COLUMBUS (AP) — Ohio State coach Ryan Day keeps reminding his team there are potential traps everywhere in the coming weeks.
After all, upcoming opponent Iowa took the Buckeyes by surprise in 2017.
Ranked No. 6 at the time, Ohio State went to Iowa City as a three-touchdown favorite — and were walloped 55-24 by the unranked Hawkeyes.
“That was a tough day for all of us,” recalled Ohio State coach Ryan Day, who was in his first year as an assistant on Urban Meyer’s staff in 2017. “So yeah, any time you have a scar like that, it’s real.
“And we’ve talked a lot about it to our staff, we’ve talked a lot about it to our players, we’ve talked a lot about it as an offensive staff and we continue to talk about it,” Day said.
Second-ranked Ohio State (6-0, 3-0 Big Ten) has one of the most explosive and highest-scoring teams in the country, not to mention a top 10 defense.
The Hawkeyes have been propped up by their defense, but the offense is woeful — dead last among 131 D-I teams.
The Hawkeyes (3-3, 1-2) sneaking up on the Buckeyes at Ohio Stadium on Saturday would be more than stunning.
The key for four-touchdown favorite Ohio State will be not looking past Iowa to the matchup a week later with No. 16 Penn State and, of course, to the Nov. 26 game against No. 4 Michigan.
Any loss in the season’s second half will deal a devastating blow to the fortunes of an Ohio State team convinced it can win a national championship.
“I think that three of the Top 10 teams in the country lost this past weekend, so that’s the whole emphasis of ‘competitive stamina,’” Day said, repeating the maxim borne out of the loss to Michigan last fall that shot down the Buckeyes’ season. “You’ve got to bring it every single week. And we know the challenges ahead are bigger.”
Iowa coach Kirk Ferentz will look to his defense, which has limited its opponents to an average of 265 yards per game, to try to slow down Ohio State, which can almost score at will.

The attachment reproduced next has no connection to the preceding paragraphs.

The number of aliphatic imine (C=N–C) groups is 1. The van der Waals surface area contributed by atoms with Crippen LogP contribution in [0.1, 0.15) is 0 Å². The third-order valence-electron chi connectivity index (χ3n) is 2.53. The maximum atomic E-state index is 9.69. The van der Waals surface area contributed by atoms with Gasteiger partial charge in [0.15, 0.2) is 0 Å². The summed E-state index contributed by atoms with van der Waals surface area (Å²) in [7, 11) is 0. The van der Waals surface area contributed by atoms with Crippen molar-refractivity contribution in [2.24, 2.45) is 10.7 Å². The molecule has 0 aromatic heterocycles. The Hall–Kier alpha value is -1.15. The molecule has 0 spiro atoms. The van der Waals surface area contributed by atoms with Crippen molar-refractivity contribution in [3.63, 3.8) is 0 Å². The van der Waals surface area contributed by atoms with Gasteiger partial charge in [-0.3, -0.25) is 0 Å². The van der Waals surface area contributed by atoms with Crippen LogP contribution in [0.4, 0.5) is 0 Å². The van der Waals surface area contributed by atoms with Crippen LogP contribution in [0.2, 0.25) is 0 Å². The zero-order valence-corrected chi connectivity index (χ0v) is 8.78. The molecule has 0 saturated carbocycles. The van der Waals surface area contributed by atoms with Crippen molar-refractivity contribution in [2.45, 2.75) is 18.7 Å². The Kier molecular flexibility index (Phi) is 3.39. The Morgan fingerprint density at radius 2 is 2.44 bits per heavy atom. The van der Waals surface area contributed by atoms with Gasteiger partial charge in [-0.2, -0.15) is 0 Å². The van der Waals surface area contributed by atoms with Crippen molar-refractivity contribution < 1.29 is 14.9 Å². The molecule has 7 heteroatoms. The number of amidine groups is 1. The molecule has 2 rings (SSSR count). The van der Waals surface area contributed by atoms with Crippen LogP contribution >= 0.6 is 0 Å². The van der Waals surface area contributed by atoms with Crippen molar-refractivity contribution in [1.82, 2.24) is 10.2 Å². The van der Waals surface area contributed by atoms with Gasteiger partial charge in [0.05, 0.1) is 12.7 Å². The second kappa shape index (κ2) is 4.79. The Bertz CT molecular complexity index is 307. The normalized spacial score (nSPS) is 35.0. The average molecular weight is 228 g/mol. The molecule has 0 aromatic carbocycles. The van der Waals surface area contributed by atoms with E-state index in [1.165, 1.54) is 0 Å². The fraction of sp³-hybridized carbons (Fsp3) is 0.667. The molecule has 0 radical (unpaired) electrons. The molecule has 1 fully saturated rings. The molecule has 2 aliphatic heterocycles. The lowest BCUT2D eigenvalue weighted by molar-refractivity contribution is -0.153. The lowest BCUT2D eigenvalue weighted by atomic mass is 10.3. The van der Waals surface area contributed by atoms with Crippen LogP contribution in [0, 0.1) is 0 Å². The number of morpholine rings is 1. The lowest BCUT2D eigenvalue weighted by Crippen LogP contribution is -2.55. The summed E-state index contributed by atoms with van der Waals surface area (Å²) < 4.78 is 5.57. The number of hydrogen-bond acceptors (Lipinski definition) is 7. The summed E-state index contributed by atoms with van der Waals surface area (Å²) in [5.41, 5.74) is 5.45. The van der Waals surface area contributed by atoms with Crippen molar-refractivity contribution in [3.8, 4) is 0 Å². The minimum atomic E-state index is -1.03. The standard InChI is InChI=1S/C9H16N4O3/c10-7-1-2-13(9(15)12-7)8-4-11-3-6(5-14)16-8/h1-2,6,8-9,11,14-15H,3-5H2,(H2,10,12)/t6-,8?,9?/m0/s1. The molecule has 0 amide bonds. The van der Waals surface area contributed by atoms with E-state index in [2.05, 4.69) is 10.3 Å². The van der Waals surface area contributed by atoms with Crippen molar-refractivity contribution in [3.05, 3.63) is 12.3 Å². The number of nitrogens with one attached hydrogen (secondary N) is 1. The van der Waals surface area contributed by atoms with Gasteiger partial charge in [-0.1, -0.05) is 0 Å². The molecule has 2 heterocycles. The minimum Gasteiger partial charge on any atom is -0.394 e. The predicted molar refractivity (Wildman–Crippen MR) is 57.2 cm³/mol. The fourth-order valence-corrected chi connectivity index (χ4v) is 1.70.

“Every play you’ve got to be on top of your game or it can be sudden death real fast for you,” Ferentz said.
The Iowa offense is averaging just 238.8 yards per game (compared with Ohio State’s 543.7).
Fifth-year quarterback Spencer Patras’ 54-percent completion rate is seventh worst in the nation, and he’s thrown only two touchdowns.
The running game is struggling, too, managing just over 82 yards per game.
Ohio State’s red-zone efficiency is the best in the nation.
In 29 trips to the zone, the Buckeyes have scored every time.
All but two were touchdowns.
“I think we’ve had good balance down there,” Day said. “I think we’ve been able to run the ball when we needed to. But also, we’ve thrown the ball well, and that’s going to be important heading in the second half of the season.”
Linebacker Jack Campbell is the leader of an Iowa defense that will have to be at its best to not get run over by the Buckeyes.
The AP Preseason All-American is averaging double-digit stops again, while the unit has allowed 10 points or fewer in five of the team’s first six games – a first for the program since 1933.
ON THE MEND
The off week gave the Buckeyes a chance to get some of their offensive stars healthier, but top receiver Jaxon Smith-Njigba is still a question mark.
Smith-Njigba, an AP Preseason All-American, suffered a hamstring injury in the opener with Notre Dame and has been on the shelf ever since.
Running backs TreVeyon Henderson and Miyan Williams have missed games because of injuries.
If both are healthy Saturday, they’ll likely split the carries.